22.     // Start is called before the first frame update
    23.     void Start()
    24.     {
    25.         audio = GameObject.Find("SongController").GetComponent<AudioSource>();
    26.         target = GameObject.Find("Goal").transform;
    27.         //Set initial position
    28.         startPosition = transform.position = new Vector3((float)(speed * timeToReach), (float)-0.1596, (float)1.038119);
    29.     }
    31.     // Update is called once per frame
    32.     void Update()
    33.     {
    34.         t += Time.deltaTime / timeToReach;
    35.         transform.position = Vector3.Lerp(startPosition, new Vector3(target.position.x, (float)-0.1596, (float)1.038119), (float)t);
    36.         timeLeft = timeToReach - Time.deltaTime;
    37.     }
    39.     private void OnTriggerEnter(Collider other)
    40.     {
    41.         string s = "Hit at: " + time.ToString() + " should be at: " + audio.time.ToString();
    42.         Debug.Log(s);
    43.         Destroy(gameObject);
    44.     }
    45. }
    This code controls the spawned objects and is attached to each object. It shows the lerping. The target is the position of the player, which can only move sideways and not in the direction the objects are moving. It also displays the time the beat hits and when it should hit. I've attached an image showing the logs, which hopefully makes sense.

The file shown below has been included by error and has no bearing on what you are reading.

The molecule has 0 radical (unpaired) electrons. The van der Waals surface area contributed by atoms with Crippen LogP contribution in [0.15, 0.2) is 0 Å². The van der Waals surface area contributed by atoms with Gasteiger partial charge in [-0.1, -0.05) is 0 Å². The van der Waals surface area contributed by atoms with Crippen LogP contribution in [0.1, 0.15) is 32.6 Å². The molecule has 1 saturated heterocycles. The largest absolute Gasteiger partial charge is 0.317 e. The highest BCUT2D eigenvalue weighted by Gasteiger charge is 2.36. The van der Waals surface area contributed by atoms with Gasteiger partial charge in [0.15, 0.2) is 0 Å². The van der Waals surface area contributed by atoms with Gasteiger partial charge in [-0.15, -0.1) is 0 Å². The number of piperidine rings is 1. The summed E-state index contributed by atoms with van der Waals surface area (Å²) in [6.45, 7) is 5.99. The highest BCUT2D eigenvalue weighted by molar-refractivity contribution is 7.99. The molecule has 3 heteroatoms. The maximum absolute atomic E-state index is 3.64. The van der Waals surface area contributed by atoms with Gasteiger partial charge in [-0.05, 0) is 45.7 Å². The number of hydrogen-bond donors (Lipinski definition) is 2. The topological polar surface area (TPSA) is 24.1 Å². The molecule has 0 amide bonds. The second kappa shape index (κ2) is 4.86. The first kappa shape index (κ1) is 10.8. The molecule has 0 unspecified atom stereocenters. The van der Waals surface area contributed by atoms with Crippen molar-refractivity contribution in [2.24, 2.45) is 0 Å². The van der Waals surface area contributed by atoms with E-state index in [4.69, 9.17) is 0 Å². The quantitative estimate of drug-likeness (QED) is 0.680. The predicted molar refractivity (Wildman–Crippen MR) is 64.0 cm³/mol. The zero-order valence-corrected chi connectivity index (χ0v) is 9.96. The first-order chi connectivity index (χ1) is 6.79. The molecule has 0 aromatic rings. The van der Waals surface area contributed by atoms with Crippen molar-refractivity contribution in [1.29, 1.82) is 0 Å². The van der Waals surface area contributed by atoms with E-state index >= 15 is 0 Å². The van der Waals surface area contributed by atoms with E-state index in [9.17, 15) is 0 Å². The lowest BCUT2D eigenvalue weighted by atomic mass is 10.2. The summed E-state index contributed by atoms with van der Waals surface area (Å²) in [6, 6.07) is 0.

I hope I explained it somewhat coherently. Otherwise just ask!

    Many thanks!

    Attached Files:

  2. YetAnotherKen


    Jun 17, 2019
    You can use Object Pooling to make it possible to put objects in the right place much more quickly than trying to create a new GameObject or instantiate a Prefab. You do this by making these objects before the game starts. You can also place those objects out in front of the player so they are in the right positions for the first 5 seconds, then just switch their active state to true to make them visible when needed.
  3. Antistone


    Feb 22, 2014
    On line 56, you have:
    timeToReach = timeAhead + peaks[i].X;

    If "timeAhead" is how far ahead of the music you normally spawn peaks, and peak.X is how long from the start of the song until that peak, then this calculation is wrong. If a peak occurs 3 seconds into the song, and you spawn it when the song starts, then you want it to reach the player after 3 seconds, not after 8 seconds. It should just be:
    timeToReach = peaks[i].X;

    Or more generically,
    timeToReach = peaks[i].X - audio.time;

    i.e. the time from now until the peak should be the time from the start of the song to the peak minus how much of the song has already been played. (This last version could be used both for setting up the beginning of the song and for adding new stuff in the middle of the song.)

    Some other notes about your code that you might want to look into:
    • It looks like NewPlotController is using the variable "timeToReach" as if it were a sort of "hidden parameter" on the AddPoint function, setting its value before you call the function in each iteration of the loop in Update, which makes it harder to see your dependencies. You should consider passing this as an explicit parameter, OR giving AddPoint() enough smarts that it can calculate the correct value for itself.
    • AddPeaks() is a coroutine, but it doesn't need to be--it isn't doing anything after the first yield, so it could just run synchronously and then stop.
    • Removing elements from your "peaks" list while you are iterating over it probably means you are inadvertently skipping some elements in your loop. You need to be really careful if you are modifying the contents of a collection while iterating over it.